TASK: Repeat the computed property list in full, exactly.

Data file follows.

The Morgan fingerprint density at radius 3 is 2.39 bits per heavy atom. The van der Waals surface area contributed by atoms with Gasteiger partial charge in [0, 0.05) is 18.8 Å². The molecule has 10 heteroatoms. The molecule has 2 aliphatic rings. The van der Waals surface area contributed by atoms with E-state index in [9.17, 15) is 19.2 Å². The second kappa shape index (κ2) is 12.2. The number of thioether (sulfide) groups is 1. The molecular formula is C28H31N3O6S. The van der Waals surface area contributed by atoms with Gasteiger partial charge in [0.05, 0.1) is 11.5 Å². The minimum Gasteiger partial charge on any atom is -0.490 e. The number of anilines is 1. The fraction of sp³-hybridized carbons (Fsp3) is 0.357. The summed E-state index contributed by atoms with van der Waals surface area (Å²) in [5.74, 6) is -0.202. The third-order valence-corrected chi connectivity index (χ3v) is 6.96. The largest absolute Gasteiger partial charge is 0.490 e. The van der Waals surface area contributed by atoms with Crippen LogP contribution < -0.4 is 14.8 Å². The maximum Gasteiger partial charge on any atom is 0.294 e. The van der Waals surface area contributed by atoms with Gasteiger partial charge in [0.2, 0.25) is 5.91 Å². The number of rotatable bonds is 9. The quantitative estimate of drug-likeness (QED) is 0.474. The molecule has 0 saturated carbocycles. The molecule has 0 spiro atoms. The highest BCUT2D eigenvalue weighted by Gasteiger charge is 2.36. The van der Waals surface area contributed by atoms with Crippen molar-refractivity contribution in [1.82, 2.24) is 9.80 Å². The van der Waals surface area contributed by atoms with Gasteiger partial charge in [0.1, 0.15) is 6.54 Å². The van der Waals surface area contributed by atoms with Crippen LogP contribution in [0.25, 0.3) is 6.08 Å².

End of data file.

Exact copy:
The Morgan fingerprint density at radius 3 is 2.39 bits per heavy atom. The van der Waals surface area contributed by atoms with Gasteiger partial charge in [0, 0.05) is 18.8 Å². The molecule has 10 heteroatoms. The molecule has 2 aliphatic rings. The van der Waals surface area contributed by atoms with E-state index in [9.17, 15) is 19.2 Å². The second kappa shape index (κ2) is 12.2. The number of thioether (sulfide) groups is 1. The molecular formula is C28H31N3O6S. The van der Waals surface area contributed by atoms with Gasteiger partial charge in [0.05, 0.1) is 11.5 Å². The minimum Gasteiger partial charge on any atom is -0.490 e. The number of anilines is 1. The fraction of sp³-hybridized carbons (Fsp3) is 0.357. The summed E-state index contributed by atoms with van der Waals surface area (Å²) in [5.74, 6) is -0.202. The third-order valence-corrected chi connectivity index (χ3v) is 6.96. The largest absolute Gasteiger partial charge is 0.490 e. The van der Waals surface area contributed by atoms with Crippen LogP contribution < -0.4 is 14.8 Å². The maximum Gasteiger partial charge on any atom is 0.294 e. The van der Waals surface area contributed by atoms with Gasteiger partial charge in [0.2, 0.25) is 5.91 Å². The number of rotatable bonds is 9. The quantitative estimate of drug-likeness (QED) is 0.474. The molecule has 0 saturated carbocycles. The molecule has 0 spiro atoms. The highest BCUT2D eigenvalue weighted by Gasteiger charge is 2.36. The van der Waals surface area contributed by atoms with Crippen molar-refractivity contribution in [1.82, 2.24) is 9.80 Å². The van der Waals surface area contributed by atoms with Gasteiger partial charge in [0.1, 0.15) is 6.54 Å². The van der Waals surface area contributed by atoms with Crippen LogP contribution in [0.25, 0.3) is 6.08 Å².